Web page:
Jack up the left front wheel.
Remove the wheel.
Remove the cotter pin and nut from the end of the half shaft.
Remove the two brake caliper mounting bolts and slide the caliper off the rotor. DO NOT let it hang by the hose. Support it to prevent damage to the hose.
Slide the rotor off. Grab it by the edges. Greasy fingerprints on the friction surfaces is the easiest way for a do-it-yourselfer to add a squeal to the brakes.
Remove the bearing mounting bolts from behind the spindle.
Slide the bearing out of the spindle. Tap it with a hammer if it's rusted tight.
Reverse the procedure to install the new bearing.
Put a light film of grease on the hub where the rotor mounts to prevent a crunching noise when turning. Also, notice there are holes in the hub surface. Check the back side of the rotor for rust buildup in the corresponding locations. If you don't clean that off, you'll have a wobble in the steering wheel.
Install the axle nut and tighten it to the specs included with the instruction sheet that came with the new bearing. The cv joint and axle nut hold the bearing assembly together. The proper torque value is critical to bearing life. Typical value will be around 180 to 250 foot pounds.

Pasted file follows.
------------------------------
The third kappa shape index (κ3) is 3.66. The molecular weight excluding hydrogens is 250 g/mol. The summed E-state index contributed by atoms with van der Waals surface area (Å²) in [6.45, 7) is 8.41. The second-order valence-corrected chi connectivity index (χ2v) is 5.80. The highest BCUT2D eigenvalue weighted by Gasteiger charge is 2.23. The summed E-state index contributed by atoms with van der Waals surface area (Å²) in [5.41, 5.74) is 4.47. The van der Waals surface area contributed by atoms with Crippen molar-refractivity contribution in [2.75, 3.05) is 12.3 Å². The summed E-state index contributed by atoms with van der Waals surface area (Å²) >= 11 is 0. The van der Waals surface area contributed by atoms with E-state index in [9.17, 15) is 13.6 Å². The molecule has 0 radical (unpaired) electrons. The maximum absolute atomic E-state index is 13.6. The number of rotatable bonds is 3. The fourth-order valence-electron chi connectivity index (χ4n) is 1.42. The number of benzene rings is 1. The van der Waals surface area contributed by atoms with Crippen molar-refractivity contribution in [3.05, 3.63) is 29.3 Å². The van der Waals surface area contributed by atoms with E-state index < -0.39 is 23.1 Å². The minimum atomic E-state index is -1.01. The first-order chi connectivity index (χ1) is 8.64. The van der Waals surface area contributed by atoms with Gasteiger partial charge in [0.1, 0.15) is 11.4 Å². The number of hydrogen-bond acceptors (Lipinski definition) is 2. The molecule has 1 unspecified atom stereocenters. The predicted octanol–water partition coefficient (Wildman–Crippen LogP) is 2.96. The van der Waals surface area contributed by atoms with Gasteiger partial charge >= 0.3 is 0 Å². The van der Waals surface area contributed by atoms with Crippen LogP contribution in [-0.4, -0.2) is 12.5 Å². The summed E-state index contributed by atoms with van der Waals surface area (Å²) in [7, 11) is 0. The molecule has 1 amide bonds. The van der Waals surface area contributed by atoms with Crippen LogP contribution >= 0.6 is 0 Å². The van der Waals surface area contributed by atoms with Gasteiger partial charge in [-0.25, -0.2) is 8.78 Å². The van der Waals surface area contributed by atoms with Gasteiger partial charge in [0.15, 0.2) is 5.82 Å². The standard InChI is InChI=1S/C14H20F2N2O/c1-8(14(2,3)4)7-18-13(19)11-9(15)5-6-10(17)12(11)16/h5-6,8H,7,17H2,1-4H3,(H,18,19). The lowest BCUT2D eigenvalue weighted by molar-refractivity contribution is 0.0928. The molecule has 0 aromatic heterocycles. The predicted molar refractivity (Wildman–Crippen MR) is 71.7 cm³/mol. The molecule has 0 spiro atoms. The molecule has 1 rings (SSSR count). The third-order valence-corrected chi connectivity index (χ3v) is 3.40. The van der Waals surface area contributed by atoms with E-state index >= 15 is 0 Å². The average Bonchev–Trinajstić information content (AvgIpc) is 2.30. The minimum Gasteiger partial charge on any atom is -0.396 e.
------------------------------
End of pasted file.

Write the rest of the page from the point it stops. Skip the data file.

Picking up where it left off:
Install the brake caliper and mounting bolts.
Bolt on the wheel and use a torque wrench to tighten the nuts. Unequal torque will cause a warped rotor over time. Over-tightening will peel the threads on the studs and make the wheel impossible to remove the next time.
To prevent a common, costly mistake, do not jump and and hit the brake pedal. It will likely go to the floor destroying the seals. They will run over corrosion and debris in the bottoms of the bores where they don't normally ride. The low pedal is caused by the piston being forced back into the brake caliper during removal. To reset it, only press the brake pedal no more than half way to the floor, then let up. Do this a few more times until the pedal is solid.
Sunday, November 29th, 2009 AT 9:33 PM